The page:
commandlinefu.com is the place to record those command-line gems that you return to again and again.
Delete that bloated snippets file you've been using and share your personal repository with the world. That way others can gain from your CLI wisdom and you from theirs too. All commands can be commented on, discussed and voted up or down.
If you have a new feature suggestion or find a bug, please get in touch via http://commandlinefu.uservoice.com/
You can sign-in using OpenID credentials, or register a traditional username and password.
First-time OpenID users will be automatically assigned a username which can be changed after signing in.
Every new command is wrapped in a tweet and posted to Twitter. Following the stream is a great way of staying abreast of the latest commands. For the more discerning, there are Twitter accounts for commands that get a minimum of 3 and 10 votes - that way only the great commands get tweeted.
Use your favourite RSS aggregator to stay in touch with the latest commands. There are feeds mirroring the 3 Twitter streams as well as for virtually every other subset (users, tags, functions,…):
Subscribe to the feed for:
You can convert any UNIX man page to .txt
Sort ls output of all files in current directory in ascending order
Just the 20 biggest ones:
ls -la | sort -k 5bn | tail -n 20
A variant for the current directory tree with subdirectories and pretty columns is:
find . -type f -print0 | xargs -0 ls -la | sort -k 5bn | column -t
And finding the subdirectories consuming the most space with displayed block size 1k:
du -sk ./* | sort -k 1bn | column -t
The URL can then be pasted with a middle click.
This is probably useful when trying to explain problems over instant messaging when you don't have some sort of shared desktop.
added alias in ~/.bashrc
alias lf='find ./* -ctime -1 | xargs ls -ltr --color'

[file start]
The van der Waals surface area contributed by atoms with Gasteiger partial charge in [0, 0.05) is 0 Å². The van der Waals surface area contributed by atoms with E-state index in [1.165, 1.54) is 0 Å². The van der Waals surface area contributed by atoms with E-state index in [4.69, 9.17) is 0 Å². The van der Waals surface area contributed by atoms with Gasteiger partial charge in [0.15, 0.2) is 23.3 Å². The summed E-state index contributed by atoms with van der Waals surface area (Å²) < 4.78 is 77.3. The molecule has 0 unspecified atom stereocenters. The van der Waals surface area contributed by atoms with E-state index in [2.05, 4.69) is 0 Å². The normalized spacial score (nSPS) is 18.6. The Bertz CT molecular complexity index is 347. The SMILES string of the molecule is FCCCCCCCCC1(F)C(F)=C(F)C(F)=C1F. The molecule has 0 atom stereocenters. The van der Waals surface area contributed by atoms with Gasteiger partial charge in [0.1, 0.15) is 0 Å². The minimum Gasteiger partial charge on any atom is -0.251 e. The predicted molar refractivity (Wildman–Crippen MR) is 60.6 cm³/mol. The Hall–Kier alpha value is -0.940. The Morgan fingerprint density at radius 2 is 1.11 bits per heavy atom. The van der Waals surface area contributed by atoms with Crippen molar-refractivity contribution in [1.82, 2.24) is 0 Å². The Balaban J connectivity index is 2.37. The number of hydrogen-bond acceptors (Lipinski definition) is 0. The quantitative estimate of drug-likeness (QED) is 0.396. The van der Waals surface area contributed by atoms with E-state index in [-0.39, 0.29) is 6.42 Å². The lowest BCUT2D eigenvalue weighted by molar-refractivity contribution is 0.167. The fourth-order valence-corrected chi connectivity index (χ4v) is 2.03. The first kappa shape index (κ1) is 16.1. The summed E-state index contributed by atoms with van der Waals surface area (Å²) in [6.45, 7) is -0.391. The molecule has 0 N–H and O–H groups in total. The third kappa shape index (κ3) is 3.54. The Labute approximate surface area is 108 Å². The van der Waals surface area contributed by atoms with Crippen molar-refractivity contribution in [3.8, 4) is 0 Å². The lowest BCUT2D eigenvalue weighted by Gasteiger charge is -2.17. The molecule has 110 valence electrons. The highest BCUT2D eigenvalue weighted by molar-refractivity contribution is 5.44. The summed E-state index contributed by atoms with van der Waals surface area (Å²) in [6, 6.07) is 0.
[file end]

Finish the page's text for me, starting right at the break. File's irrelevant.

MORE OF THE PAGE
To sort hidden files first, simply switch the two inner `ls` commands.
I have this aliased to `dira`
`dir` is aliased to the simpler version with no hidden files:
ls -l --color=always | less -R
This works on my ubuntu/debian machines.
I suspect other distros need some tweaking of sort and cut.
I am sure someone could provide a shorter/faster version.
Yeah, there are many ways to do that.
Doing with sed by using a for loop is my favourite, because these are two basic things in all *nix environments. Sed by default does not allow to save the output in the same files so we'll use mv to do that in batch along with the sed.
Ok so it's rellay useless line and I sorry for that, furthermore that's nothing optimized at all...
At the beginning I didn't managed by using netstat -p to print out which process was handling that open port 4444, I realize at the end I was not root and security restrictions applied ;p
It's nevertheless a (good ?) way to see how ps(tree) works, as it acts exactly the same way by reading in /proc
So for a specific port, this line returns the calling command line of every thread that handle the associated socket
A powerfull way to rename file using sed groups.
& stand for the matched expression.
\1 referes to the first group between parenthesis. \2 to the second.